COVID protests escalate in Guangzhou as China’s lockdown anger boils

COVID protests escalate in Guangzhou as China's lockdown anger boils
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SHANGHAI/BEIJING, Nov 30 (Reuters) – People at China’s Guangzhou manufacturing center clashed with riot police in white hazmat suits Tuesday night as frustration with strict COVID-19 rules simmered after three years, according to videos on social media. epidemic.

conflicts in the southern city, protests In the commercial center of the capital Beijing and Shanghai other cities Over the weekend, China saw the biggest wave of civil disobedience since President Xi Jinping took power a decade ago.

Anger is mounting as China’s COVID-19-affected economy rebounds after decades of extreme growth that underpins an unwritten social contract between the ruling Communist Party and a people whose freedoms were severely curtailed under Xi.

In a video posted on Twitter, dozens of riot police in all-white pandemic gear, holding shields over their heads, scrambled over what appeared to break the isolation barriers as objects flew over them.

Police were later seen escorting a number of people in handcuffs to an unknown location.

Another video clip shows people throwing objects at police, and a third shows a tear gas canister falling into a small crowd in a narrow street, followed by people running to escape the smoke.

Reuters confirmed that the videos were shot in Guangzhou’s Haizhu district, which is the scene of COVID-related outbreaks. unrest two weeks ago, but could not determine when the clips were shot or the exact sequence of events and what sparked the conflict.

Social media posts said the clashes occurred on Tuesday night and stemmed from a dispute over lockdown curbs.

The government of Guangzhou, a city hit hard by the latest wave of infections, did not immediately respond to a request for comment.

The China Dissent Monitor, run by Freedom House, which is funded by the US government, estimates that at least 27 demonstrations took place across China from Saturday to Monday. Australia’s ASPI think tank estimates there were 43 protests in 22 cities.


Guangzhou, home to many migrant factory workers, is a large port city in Guangdong province, north of Hong Kong, where authorities announced late Tuesday that they will allow close contacts of COVID cases to be quarantined at home rather than forced to go to shelters.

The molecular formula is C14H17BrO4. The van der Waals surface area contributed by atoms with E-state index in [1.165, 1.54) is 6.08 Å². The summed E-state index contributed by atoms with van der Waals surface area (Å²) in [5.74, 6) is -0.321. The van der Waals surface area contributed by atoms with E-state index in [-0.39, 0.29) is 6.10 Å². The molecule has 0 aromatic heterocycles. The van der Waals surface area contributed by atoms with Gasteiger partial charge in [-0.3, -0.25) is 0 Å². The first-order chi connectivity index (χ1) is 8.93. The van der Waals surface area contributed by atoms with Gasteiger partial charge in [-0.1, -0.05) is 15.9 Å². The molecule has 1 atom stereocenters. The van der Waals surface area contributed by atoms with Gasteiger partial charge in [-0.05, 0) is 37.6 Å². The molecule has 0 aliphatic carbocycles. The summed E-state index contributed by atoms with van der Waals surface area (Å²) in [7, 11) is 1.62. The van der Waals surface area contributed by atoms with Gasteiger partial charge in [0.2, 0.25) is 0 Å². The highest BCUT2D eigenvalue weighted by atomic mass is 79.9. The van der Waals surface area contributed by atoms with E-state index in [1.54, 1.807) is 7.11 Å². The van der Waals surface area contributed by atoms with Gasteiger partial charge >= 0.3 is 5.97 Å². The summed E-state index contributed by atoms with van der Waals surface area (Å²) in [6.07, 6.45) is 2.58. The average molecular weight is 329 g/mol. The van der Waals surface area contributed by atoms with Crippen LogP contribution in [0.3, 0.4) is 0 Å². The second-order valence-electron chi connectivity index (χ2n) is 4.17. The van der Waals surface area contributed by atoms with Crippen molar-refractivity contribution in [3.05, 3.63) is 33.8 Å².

The decision broke with the usual practice under China’s zero-COVID policy.

In Zhengzhou, where a large Foxconn factory producing Apple iPhones has been the scene of worker unrest due to COVID, authorities announced the “regular” resumption of businesses, including supermarkets, gyms and restaurants.

However, they have also released a long list of buildings that will remain under lockdown.

Hours before these announcements, national health officials said on Tuesday that China would respond to “urgent concerns” expressed by the public, and that COVID rules should be applied more flexibly based on each region’s circumstances.

But while the loosening of some of the measures that came with China posting a record number of daily COVID cases may seem like an attempt to placate the public, officials are also to search those who have made recent protests.

“The police came to my front door to ask me about everything and have me fill out a written report,” a Beijing resident, who asked not to be identified, told Reuters on Wednesday.

Another resident said some friends who posted videos of the protest on social media were taken to the police station and asked to promise “they won’t do this again”.

It was not clear how the authorities identified the persons they wanted to question and how many such persons the authorities had contacted.

The Beijing Public Security Bureau did not comment.

On Wednesday, several police cars and security personnel were stationed at the east Beijing bridge, where a protest was held three days ago.


In a statement late Tuesday, the Communist Party’s top law enforcement body, which did not address the protests, said China would decisively strike a blow to “the infiltration and sabotage activities of enemy forces”.

The Central Political and Legal Affairs Commission also said that “illegal and criminal acts that disrupt the social order” will not be tolerated.

The Ministry of Foreign Affairs said that rights and freedoms should be exercised within the framework of the law.

White House national security spokesman John Kirby said on Tuesday that protesters in China must not be harmed.

COVID has spread despite China largely isolating itself from the world and demanding substantial sacrifices from hundreds of millions of people to comply with brutal testing and prolonged lockdown.

While infection and death numbers are low by global standards, analysts say reopening without increasing vaccination rates could lead to widespread illness and death, and hospitals could be overflowing.

Quarantines have hit the economy, disrupting global supply chains and upsetting financial markets.

Data released Wednesday showed China’s November manufacturing and services activity recorded the lowest values ​​since the two-month lockdown in Shanghai that began in April. Read more

Chinese stocks (.SSEC), (.CSI300) Markets were stable as they weighed domestic economic weakness against hopes that popular pressure could eventually push China to reopen.

The head of the International Monetary Fund, Kristalina Georgieva, pointed to a possible decline in China’s growth forecasts.

Additional reporting by Eduardo Baptista and Yew Lun Tian from Beijing; Written by Marius Zaharia; Editing: Michael Perry, Robert Birsel

Our standards: Thomson Reuters Trust Principles.

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